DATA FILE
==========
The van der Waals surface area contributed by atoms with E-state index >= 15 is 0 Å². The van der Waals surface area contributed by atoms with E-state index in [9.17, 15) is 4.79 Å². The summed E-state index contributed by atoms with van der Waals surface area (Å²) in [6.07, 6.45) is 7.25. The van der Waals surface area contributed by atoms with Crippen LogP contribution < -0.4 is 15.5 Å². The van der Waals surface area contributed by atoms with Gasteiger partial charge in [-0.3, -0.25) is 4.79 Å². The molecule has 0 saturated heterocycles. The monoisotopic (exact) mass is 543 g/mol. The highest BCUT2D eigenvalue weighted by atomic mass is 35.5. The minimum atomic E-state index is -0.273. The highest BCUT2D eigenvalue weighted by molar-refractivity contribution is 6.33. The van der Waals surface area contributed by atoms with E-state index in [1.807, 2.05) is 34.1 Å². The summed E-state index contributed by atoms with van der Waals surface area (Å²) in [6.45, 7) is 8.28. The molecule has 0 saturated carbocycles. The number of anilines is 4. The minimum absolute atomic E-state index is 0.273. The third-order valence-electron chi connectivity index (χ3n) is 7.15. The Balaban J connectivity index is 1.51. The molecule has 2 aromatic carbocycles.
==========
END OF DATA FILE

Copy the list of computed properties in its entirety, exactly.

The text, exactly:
The van der Waals surface area contributed by atoms with E-state index >= 15 is 0 Å². The van der Waals surface area contributed by atoms with E-state index in [9.17, 15) is 4.79 Å². The summed E-state index contributed by atoms with van der Waals surface area (Å²) in [6.07, 6.45) is 7.25. The van der Waals surface area contributed by atoms with Crippen LogP contribution < -0.4 is 15.5 Å². The van der Waals surface area contributed by atoms with Gasteiger partial charge in [-0.3, -0.25) is 4.79 Å². The molecule has 0 saturated heterocycles. The monoisotopic (exact) mass is 543 g/mol. The highest BCUT2D eigenvalue weighted by atomic mass is 35.5. The minimum atomic E-state index is -0.273. The highest BCUT2D eigenvalue weighted by molar-refractivity contribution is 6.33. The van der Waals surface area contributed by atoms with E-state index in [1.807, 2.05) is 34.1 Å². The summed E-state index contributed by atoms with van der Waals surface area (Å²) in [6.45, 7) is 8.28. The molecule has 0 saturated carbocycles. The number of anilines is 4. The minimum absolute atomic E-state index is 0.273. The third-order valence-electron chi connectivity index (χ3n) is 7.15. The Balaban J connectivity index is 1.51. The molecule has 2 aromatic carbocycles.